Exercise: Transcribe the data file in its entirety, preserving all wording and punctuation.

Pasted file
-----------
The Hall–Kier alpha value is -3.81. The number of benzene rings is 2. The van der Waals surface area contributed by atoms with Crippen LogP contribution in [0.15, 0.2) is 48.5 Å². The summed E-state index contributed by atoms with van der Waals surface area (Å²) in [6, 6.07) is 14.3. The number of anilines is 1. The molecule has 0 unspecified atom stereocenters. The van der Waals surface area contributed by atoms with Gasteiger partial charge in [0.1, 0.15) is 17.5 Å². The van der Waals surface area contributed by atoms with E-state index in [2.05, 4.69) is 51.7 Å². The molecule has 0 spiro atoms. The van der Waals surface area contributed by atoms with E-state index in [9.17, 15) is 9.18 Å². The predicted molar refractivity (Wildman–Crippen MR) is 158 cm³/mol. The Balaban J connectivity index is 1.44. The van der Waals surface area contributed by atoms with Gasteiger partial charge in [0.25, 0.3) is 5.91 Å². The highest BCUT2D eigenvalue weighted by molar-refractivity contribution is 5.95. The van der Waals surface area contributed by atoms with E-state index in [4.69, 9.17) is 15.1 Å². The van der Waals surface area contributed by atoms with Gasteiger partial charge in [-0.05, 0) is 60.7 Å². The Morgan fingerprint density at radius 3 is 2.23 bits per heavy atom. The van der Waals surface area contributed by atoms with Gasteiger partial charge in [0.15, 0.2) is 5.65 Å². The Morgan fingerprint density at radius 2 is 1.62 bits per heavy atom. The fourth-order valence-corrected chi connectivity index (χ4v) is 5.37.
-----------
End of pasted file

The Hall–Kier alpha value is -3.81. The number of benzene rings is 2. The van der Waals surface area contributed by atoms with Crippen LogP contribution in [0.15, 0.2) is 48.5 Å². The summed E-state index contributed by atoms with van der Waals surface area (Å²) in [6, 6.07) is 14.3. The number of anilines is 1. The molecule has 0 unspecified atom stereocenters. The van der Waals surface area contributed by atoms with Gasteiger partial charge in [0.1, 0.15) is 17.5 Å². The van der Waals surface area contributed by atoms with E-state index in [2.05, 4.69) is 51.7 Å². The molecule has 0 spiro atoms. The van der Waals surface area contributed by atoms with E-state index in [9.17, 15) is 9.18 Å². The predicted molar refractivity (Wildman–Crippen MR) is 158 cm³/mol. The Balaban J connectivity index is 1.44. The van der Waals surface area contributed by atoms with Gasteiger partial charge in [0.25, 0.3) is 5.91 Å². The highest BCUT2D eigenvalue weighted by molar-refractivity contribution is 5.95. The van der Waals surface area contributed by atoms with E-state index in [4.69, 9.17) is 15.1 Å². The van der Waals surface area contributed by atoms with Gasteiger partial charge in [-0.05, 0) is 60.7 Å². The Morgan fingerprint density at radius 3 is 2.23 bits per heavy atom. The van der Waals surface area contributed by atoms with Gasteiger partial charge in [0.15, 0.2) is 5.65 Å². The Morgan fingerprint density at radius 2 is 1.62 bits per heavy atom. The fourth-order valence-corrected chi connectivity index (χ4v) is 5.37.